Lunes, 23 de Julio de 2018
Última actualización: 00:16 CEST
INTERVIEW

Ariel Ruiz Urquiola Speaks Out About His Time in Jail and His Repressors

Ariel Ruiz Urquiola. (B. GONZÁLEZ ARENAS)

On Saturday, 16 2018 Dr. Ariel Ruiz Urquiola made a decision that could have cost him his life: to begin a hunger and thirst strike.

He was at the Cayo Largo work camp, "a suffocating set of barracks with two latrines and one shower for 52 inmates," where he was to serve the two months of prison he had left after on 8 May, 2018 the Municipal Court of Viñales condemned him to a year of jail time for the crime of contempt.

The fabrication of the crime, the judicial maneuvers, the authorities' abusive conduct against the penal population, the violation of his right to work, and the ousting of his sister, Omara Isabel Ruiz Urquiola, a cancer patient since 2005, with Ariel taking charge of and seeing to her survival, constituted such a series of affronts that he was spurred to break free – whether by overcoming Castroism's machinery of persecution and condemnation, or through death.

Two days after beginning his strike, on Tuesday, 19 June, Ariel was sent to the Kilo 5 Prison, where he was subjected to solitary confinement, a special punishment for serious indiscipline, according to the authorities at the prison.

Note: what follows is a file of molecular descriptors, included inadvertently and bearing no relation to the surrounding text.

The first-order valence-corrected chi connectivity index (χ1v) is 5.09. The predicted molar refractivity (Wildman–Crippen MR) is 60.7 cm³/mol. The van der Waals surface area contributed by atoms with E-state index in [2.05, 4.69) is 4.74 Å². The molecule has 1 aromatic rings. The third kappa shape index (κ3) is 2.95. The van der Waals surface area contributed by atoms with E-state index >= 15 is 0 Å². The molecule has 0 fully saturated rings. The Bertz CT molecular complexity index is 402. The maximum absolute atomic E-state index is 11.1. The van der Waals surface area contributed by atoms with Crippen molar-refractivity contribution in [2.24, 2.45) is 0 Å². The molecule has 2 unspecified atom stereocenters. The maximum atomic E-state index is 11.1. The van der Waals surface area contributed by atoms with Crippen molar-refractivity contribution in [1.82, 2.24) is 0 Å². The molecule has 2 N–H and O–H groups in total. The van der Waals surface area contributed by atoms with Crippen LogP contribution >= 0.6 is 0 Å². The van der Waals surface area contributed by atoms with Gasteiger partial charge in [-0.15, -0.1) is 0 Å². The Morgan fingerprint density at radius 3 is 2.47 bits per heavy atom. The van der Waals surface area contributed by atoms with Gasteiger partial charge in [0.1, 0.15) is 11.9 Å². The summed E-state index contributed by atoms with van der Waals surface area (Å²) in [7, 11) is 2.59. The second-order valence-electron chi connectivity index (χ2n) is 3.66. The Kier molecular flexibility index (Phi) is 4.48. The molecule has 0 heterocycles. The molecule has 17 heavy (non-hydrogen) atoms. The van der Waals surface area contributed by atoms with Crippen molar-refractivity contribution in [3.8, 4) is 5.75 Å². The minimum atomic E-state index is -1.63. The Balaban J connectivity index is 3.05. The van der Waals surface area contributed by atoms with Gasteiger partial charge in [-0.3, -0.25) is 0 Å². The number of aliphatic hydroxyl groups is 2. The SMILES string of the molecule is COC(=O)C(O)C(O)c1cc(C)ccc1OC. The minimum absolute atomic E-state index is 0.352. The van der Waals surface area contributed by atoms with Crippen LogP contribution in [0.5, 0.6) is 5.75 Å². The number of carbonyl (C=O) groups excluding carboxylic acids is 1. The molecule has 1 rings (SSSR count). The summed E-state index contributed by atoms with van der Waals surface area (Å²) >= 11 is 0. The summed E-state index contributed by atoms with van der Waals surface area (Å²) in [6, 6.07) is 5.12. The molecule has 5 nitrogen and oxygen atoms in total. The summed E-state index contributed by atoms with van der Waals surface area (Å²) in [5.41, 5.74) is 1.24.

On Monday, 3 July, 16 days after commencing his hunger strike, he was granted a furlough that would allow him to serve out the rest of his sentence outside the prison. Ariel Ruiz Urquiola abandoned his strike and the million human beings who were following his cause breathed a sigh of relief. Castroism had caved in to the iron will of a simple man who decided to demand justice.

What was the cell like in which they locked you up once you arrived at Kilo 5?

It was a cell measuring less than four square meters in which I could not even lay down, I didn't fit. At 10 at night they gave me a mattress, and at 6 in the morning they took it away. Rats came out of the toilet. I had to stop it up with a 2-litre plastic bottle, those ones for soft drinks, left over from before I arrived.